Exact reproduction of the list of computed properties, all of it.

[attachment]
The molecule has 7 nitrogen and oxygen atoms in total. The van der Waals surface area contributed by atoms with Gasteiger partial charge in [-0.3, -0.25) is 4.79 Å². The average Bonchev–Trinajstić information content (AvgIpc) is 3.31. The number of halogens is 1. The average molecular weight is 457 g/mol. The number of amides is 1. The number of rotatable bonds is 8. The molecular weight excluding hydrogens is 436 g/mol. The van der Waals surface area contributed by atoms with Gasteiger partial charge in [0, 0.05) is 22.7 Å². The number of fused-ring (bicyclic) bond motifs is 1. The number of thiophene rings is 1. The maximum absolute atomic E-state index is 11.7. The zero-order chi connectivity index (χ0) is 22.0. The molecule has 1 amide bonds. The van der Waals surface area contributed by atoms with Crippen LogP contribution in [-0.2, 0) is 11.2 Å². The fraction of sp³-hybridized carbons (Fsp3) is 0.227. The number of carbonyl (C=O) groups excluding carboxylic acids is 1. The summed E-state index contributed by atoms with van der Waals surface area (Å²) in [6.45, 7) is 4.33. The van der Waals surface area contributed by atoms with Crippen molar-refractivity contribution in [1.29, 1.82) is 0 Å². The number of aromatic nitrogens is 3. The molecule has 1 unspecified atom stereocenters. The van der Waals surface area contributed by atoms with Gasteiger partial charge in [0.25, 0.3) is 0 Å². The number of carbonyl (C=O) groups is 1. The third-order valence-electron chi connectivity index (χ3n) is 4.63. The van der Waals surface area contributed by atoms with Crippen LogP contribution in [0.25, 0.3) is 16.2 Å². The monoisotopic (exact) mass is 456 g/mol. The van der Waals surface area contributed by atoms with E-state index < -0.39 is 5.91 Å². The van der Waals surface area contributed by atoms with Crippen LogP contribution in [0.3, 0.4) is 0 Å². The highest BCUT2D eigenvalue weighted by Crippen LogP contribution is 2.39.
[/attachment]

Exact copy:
The molecule has 7 nitrogen and oxygen atoms in total. The van der Waals surface area contributed by atoms with Gasteiger partial charge in [-0.3, -0.25) is 4.79 Å². The average Bonchev–Trinajstić information content (AvgIpc) is 3.31. The number of halogens is 1. The average molecular weight is 457 g/mol. The number of amides is 1. The number of rotatable bonds is 8. The molecular weight excluding hydrogens is 436 g/mol. The van der Waals surface area contributed by atoms with Gasteiger partial charge in [0, 0.05) is 22.7 Å². The number of fused-ring (bicyclic) bond motifs is 1. The number of thiophene rings is 1. The maximum absolute atomic E-state index is 11.7. The zero-order chi connectivity index (χ0) is 22.0. The molecule has 1 amide bonds. The van der Waals surface area contributed by atoms with Crippen LogP contribution in [-0.2, 0) is 11.2 Å². The fraction of sp³-hybridized carbons (Fsp3) is 0.227. The number of carbonyl (C=O) groups excluding carboxylic acids is 1. The summed E-state index contributed by atoms with van der Waals surface area (Å²) in [6.45, 7) is 4.33. The van der Waals surface area contributed by atoms with Crippen molar-refractivity contribution in [1.29, 1.82) is 0 Å². The number of aromatic nitrogens is 3. The molecule has 1 unspecified atom stereocenters. The van der Waals surface area contributed by atoms with Gasteiger partial charge in [0.25, 0.3) is 0 Å². The number of carbonyl (C=O) groups is 1. The third-order valence-electron chi connectivity index (χ3n) is 4.63. The van der Waals surface area contributed by atoms with Crippen LogP contribution in [0.25, 0.3) is 16.2 Å². The monoisotopic (exact) mass is 456 g/mol. The van der Waals surface area contributed by atoms with E-state index < -0.39 is 5.91 Å². The van der Waals surface area contributed by atoms with Crippen LogP contribution in [0.3, 0.4) is 0 Å². The highest BCUT2D eigenvalue weighted by Crippen LogP contribution is 2.39.